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“These include prevention strategies which endeavour to avoid the conflict occurring in the first place and take action towards addressing its roots causes, protection strategies that are implemented when the conflict is certain to happen or has already occurred, as well as mitigation strategies that attempt to reduce the level of impact and lessen the problem.”
This is according to the Zambezi Wildlife Corridor Strategy report recently released by the environment ministry.
Wildlife corridors are linkages of wildlife habitat with generally native vegetation, which join two or more larger areas of similar wildlife habitat.
These corridors are critical for the maintenance of ecological processes allowing for the movement of animals and the continuation of viable populations, providing landscape connections between larger areas of habitat, enabling migration and interbreeding of plants and animals.
They play an extremely important role in the maintenance of biodiversity, but they can only partly compensate for the overall habitat loss caused by the fragmentation of the natural landscape.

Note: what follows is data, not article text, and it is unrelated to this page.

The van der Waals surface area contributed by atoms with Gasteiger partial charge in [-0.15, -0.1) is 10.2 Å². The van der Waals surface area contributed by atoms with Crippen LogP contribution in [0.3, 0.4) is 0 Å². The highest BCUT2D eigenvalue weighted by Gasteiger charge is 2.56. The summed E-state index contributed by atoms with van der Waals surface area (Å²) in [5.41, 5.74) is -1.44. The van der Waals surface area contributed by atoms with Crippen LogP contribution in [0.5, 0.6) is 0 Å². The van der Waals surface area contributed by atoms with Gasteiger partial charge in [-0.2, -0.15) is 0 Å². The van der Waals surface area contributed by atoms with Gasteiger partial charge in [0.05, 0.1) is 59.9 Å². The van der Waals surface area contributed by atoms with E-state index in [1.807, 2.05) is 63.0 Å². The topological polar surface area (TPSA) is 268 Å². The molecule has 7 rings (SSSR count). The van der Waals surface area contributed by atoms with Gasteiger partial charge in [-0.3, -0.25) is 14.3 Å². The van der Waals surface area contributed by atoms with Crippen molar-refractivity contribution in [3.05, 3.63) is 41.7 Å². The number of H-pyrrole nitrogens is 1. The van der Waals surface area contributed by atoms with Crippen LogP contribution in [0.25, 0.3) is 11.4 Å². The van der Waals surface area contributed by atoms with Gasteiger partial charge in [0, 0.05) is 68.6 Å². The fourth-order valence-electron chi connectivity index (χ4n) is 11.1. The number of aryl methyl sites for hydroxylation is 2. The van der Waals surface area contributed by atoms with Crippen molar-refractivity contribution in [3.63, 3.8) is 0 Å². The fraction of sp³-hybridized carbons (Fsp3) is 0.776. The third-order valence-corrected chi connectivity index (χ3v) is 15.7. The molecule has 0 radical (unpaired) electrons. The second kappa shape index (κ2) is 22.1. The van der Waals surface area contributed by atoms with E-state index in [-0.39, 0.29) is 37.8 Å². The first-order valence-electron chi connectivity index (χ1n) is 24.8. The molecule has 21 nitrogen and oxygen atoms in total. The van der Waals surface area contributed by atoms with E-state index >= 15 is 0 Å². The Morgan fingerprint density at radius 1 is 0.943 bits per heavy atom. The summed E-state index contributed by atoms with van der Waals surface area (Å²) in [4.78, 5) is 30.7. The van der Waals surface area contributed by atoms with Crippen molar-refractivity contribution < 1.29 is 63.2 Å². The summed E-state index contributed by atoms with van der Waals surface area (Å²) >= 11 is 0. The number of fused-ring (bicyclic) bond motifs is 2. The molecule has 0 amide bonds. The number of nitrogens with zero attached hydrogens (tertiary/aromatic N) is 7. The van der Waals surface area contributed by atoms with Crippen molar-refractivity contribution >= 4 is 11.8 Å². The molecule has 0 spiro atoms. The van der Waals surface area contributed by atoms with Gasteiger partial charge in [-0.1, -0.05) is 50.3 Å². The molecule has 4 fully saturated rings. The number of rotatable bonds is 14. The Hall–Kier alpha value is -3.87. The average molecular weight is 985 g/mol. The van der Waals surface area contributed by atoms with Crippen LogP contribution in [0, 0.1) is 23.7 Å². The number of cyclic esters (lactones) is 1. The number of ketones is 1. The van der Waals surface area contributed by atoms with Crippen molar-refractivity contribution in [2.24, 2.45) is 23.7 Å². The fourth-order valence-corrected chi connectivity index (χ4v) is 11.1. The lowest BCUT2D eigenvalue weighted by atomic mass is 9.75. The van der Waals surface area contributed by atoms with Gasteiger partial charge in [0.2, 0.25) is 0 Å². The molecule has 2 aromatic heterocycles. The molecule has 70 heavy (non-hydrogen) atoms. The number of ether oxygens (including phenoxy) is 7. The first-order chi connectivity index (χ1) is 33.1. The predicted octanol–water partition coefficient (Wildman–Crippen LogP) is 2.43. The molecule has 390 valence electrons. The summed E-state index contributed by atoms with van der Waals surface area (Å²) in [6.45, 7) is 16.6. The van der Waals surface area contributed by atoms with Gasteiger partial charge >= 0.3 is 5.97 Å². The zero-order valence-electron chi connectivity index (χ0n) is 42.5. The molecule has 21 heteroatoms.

The report says that the location of the Zambezi Region, with protected areas both inside and around the region, means that there will inevitably be wildlife moving through the region.
It says that the Zambezi Region supports the highest densities of elephant, buffalo and economically important antelope species in Namibia.
The maintenance of wildlife corridors allows the animals to move undisturbed between protected areas and areas that are more densely populated and where there are crop fields.
This helps to reduce human-wildlife conflict.
Education Is Vital
According to the report the nature of corridor issues requires a holistic approach at conservancy level, addressing governance, benefits, human-wildlife conflict, and appropriate cropping and range management methods.
The report says to maintain and manage wildlife corridors efficiently and effectively, there is a need to conduct awareness and educate the communities, farmers and the general public on the existence of such wildlife corridors.
It is also necessary to provide information on species movement routes in order to help the public understand how best to avoid encroachment and human-wildlife conflict.
It adds that a forum for traditional authorities on the maintenance and management of wildlife corridors could be established.
Furthermore, all wildlife corridors should be marked and sign boards provided at boundaries and other parts of the corridors.
“Sign boards should give more information to local communities and travellers and the distance to the wildlife corridor should be set, and describe which activities are permissible in the corridor.”
This would help to raise awareness of the people who are already living close to the corridor.